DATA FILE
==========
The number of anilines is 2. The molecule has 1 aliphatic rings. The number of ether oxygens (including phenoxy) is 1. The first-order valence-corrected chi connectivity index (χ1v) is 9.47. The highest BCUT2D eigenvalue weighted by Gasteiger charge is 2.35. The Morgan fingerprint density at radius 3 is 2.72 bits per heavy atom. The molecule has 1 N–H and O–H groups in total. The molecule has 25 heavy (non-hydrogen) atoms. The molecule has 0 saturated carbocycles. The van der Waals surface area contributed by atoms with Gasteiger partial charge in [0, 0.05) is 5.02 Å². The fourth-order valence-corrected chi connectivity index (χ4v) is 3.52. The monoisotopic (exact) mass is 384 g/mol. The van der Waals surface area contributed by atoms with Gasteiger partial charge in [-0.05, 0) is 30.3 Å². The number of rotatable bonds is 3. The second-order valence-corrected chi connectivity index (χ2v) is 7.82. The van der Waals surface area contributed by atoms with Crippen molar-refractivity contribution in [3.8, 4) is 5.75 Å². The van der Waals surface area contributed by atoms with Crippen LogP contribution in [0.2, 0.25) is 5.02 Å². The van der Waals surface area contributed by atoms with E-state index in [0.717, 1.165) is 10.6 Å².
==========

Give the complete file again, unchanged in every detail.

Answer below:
The number of anilines is 2. The molecule has 1 aliphatic rings. The number of ether oxygens (including phenoxy) is 1. The first-order valence-corrected chi connectivity index (χ1v) is 9.47. The highest BCUT2D eigenvalue weighted by Gasteiger charge is 2.35. The Morgan fingerprint density at radius 3 is 2.72 bits per heavy atom. The molecule has 1 N–H and O–H groups in total. The molecule has 25 heavy (non-hydrogen) atoms. The molecule has 0 saturated carbocycles. The van der Waals surface area contributed by atoms with Gasteiger partial charge in [0, 0.05) is 5.02 Å². The fourth-order valence-corrected chi connectivity index (χ4v) is 3.52. The monoisotopic (exact) mass is 384 g/mol. The van der Waals surface area contributed by atoms with Gasteiger partial charge in [-0.05, 0) is 30.3 Å². The number of rotatable bonds is 3. The second-order valence-corrected chi connectivity index (χ2v) is 7.82. The van der Waals surface area contributed by atoms with Crippen molar-refractivity contribution in [3.8, 4) is 5.75 Å². The van der Waals surface area contributed by atoms with Crippen LogP contribution in [0.2, 0.25) is 5.02 Å². The van der Waals surface area contributed by atoms with E-state index in [0.717, 1.165) is 10.6 Å².